On this tour you will visit many of the local landmarks within and surrounding Morayshire. You can choose which landmarks you would like to visit, but below are the most popular landmarks within Morayshire.
Elgin Cathedral is one of Scotland’s most ambitious and beautiful medieval buildings. It was the principal church of the bishops of Moray.
Begun in 1224, the cathedral was expanded after a fire in 1270 and further altered after an attack by Earl of Buchan in 1390 and Alexander, Lord of the Isles in 1402. The cathedral is central to the history of the region, and carries evidence of that history.
It lost its roof a few years after the Reformation, and the central tower collapsed in 1711. The fortunes of the neglected building began to change in 1807, when a ‘drouthy [thirsty] cobbler’ named John Shanks was appointed as keeper. One of his duties was showing visitors around. In the 1820s, this new visitor attraction was stabilised and partially repaired.
Spynie Palace, also known as Spynie Castle, was the fortified seat of the Bishops of Moray for about 500 years. The founding of the palace dates back to the late 12th Century. It is situated about 500m from the location of the first officially settled Cathedral Church of the Diocese of Moray, in present day Spynie Churchyard. Two miles north of Elgin, Spynie Palace was the residence of the Bishops of Moray in the 12th century. Mary Queen of Scots stSpynie Palace, also known as Spynie Castle, was the fortified seat of the Bishops of Moray for about 500 years. The founding of the palace dates back to the late 12th Century. It is situated about 500m from the location of the first officially settled Cathedral Church of the Diocese of Moray, in present day Spynie Churchyard.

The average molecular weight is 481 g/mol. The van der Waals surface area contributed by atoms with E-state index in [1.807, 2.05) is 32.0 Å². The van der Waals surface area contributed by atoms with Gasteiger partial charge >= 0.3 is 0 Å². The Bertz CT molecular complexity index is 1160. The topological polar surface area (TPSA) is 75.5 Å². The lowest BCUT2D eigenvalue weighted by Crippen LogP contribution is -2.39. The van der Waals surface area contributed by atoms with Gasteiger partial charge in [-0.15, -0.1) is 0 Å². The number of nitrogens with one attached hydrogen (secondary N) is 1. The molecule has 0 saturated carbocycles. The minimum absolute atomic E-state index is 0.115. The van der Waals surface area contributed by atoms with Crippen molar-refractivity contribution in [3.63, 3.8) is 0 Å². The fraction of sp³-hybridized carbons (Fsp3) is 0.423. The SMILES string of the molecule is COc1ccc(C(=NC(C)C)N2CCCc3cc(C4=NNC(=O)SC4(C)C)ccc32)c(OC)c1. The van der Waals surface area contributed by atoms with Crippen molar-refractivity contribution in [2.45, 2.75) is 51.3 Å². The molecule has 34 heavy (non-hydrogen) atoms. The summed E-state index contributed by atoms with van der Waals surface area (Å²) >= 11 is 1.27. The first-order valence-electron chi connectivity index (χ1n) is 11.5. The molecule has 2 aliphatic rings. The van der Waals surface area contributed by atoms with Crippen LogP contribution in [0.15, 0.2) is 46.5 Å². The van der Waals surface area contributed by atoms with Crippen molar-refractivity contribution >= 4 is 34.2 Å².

We are a community of Catholic Benedictine monks in the only medieval British monastery still being used for its original purpose.
Situated six miles south-west of Elgin in Moray, the monastery enjoys the peace and stillness of a secluded glen, but is easily reached by road from the town. The atmosphere of quiet reflection and of work dedicated to the glory of God is the same now as it was in the thirteenth century, when a community of monks first came to this part of Moray.
Burghead’s Pictish Fort
Burghead fort is the only Pictish fort where bullstones have been found. Thirty were found in the early 19th century but only six remain; two in the Headland Trust visitor centre, two in Elgin museum, one in the National museum in Edinburgh and one in the British museum in London.
Archaeologists from Edinburgh University led by Professor Ian Ralston, unearthed part of one of the original cross ramparts. It is difficult to date but is thought to be pre-Roman iron age and helps to confirm the importance of the fort at Burghead.
Seen here with a spectacular display of the Aurora Borealis overhead.
Duffus Castle is a well preserved example of a Norman more and bailey type castle. Built during the 13th century, Duffus Castle was the original seat of the Moravia Family which gave the Moray area its name.
Where Ramsey Macdonald the first Labour Prime Minister of Britain was buried in 1937.